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St. Patrick's High School

St. Patrick Parish came into existence in 1885, when Father F. Richardson was appointed pastor of the territory covering the west side of Cedar Rapids, Iowa. Father Richardson built the first church on the corner of Second Avenue and Seventh Street West. Father Timothy J. Sullivan became pastor in 1889 and purchased the property on First Avenue and Fifth Street West. Father Sullivan built a new church in 1891 and had the old framed church from Second Avenue moved to a site behind the new church so that it could be used as a school. In a letter of Sister Mary Adoline Collins, BVM, one of the first teachers at St. Patrick, Sister stated that Bishop John Hennessy of Dubuque was on the train with the original group of Sisters going to St. Patrick School in Cedar Rapids, and that all were met by Father Sullivan. Arriving at the rectory, the Sisters at once received the welcome and blessing of both bishop and priest. Sister Mary Adrian Miller, principal, and her companions, Sister Mary Adoline, Sister Mary Celerina King, Sister Mary Charles Nelson (housekeeper), and Sister Mary Walburga Slager, arrived September 13, 1892. St. Patrick School officially opened that September.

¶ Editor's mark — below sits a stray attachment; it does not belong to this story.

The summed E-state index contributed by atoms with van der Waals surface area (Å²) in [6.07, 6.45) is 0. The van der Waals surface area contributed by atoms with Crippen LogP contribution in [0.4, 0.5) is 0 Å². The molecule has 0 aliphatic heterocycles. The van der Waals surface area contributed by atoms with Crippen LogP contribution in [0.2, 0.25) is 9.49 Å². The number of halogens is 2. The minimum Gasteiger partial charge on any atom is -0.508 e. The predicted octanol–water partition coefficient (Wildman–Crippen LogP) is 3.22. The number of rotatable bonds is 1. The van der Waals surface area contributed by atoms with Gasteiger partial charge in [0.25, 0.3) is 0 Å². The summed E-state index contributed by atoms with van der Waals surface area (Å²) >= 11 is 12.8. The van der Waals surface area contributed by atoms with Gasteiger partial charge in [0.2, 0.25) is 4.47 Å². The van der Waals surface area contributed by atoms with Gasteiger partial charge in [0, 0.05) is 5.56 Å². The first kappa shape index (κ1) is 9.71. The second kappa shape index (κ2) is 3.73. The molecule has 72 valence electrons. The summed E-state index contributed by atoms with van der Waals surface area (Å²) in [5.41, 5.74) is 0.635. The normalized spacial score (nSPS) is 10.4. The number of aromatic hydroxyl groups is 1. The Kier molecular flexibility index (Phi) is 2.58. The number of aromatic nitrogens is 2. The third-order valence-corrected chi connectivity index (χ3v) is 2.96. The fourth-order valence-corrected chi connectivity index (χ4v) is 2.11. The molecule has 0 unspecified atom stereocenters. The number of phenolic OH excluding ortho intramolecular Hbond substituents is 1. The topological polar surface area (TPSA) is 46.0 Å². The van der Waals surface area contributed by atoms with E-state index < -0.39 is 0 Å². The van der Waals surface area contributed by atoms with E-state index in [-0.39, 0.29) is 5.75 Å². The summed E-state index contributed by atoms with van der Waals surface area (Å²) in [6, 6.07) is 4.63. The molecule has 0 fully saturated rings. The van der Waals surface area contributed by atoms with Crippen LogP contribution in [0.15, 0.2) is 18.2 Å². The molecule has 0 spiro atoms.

The regular attendance that year was one hundred. There were two ninth grade students among the first group. Rather than forego the opportunity of opening a high school, the Sisters admitted them. For that reason, the school was called St. Patrick Academy. A third student entered the high school at the beginning of its second year, but only two remained to graduate in 1896: Frances Hines (McCabe) and Nellie Christopher. Of the dozen original eighth grade pupils, only three–William Walsh, Mary Lynot (Kelly), and Annie Lynot (Berger)–were graduated in 1897. Ten years later, in 1902, Father Sullivan built a large school building which served until 1929. Father Sullivan passed away in 1914, and Sister Renata Colvin, BVM, was named principal of the school. Father Daniel J. Lenihan came to St. Patrick in 1919. Seeing that the school was overcrowded, he began remodeling the building, converting the old auditorium into classrooms. This remodeling temporarily took care of the overcrowded classrooms. In 1929, ground-breaking took place for a new school which accommodated an enrollment of approximately 150 high school students and 400 elementary students. The new school was a three-story building, “the pride of St. Patrick.” Father Lenihan remained pastor until 1960. Many BVM Sisters were principals during the span of Father Lenihan’s pastorate. During this time, with numerous Sisters as part of the teaching staff, the convent was built for their living quarters in 1956.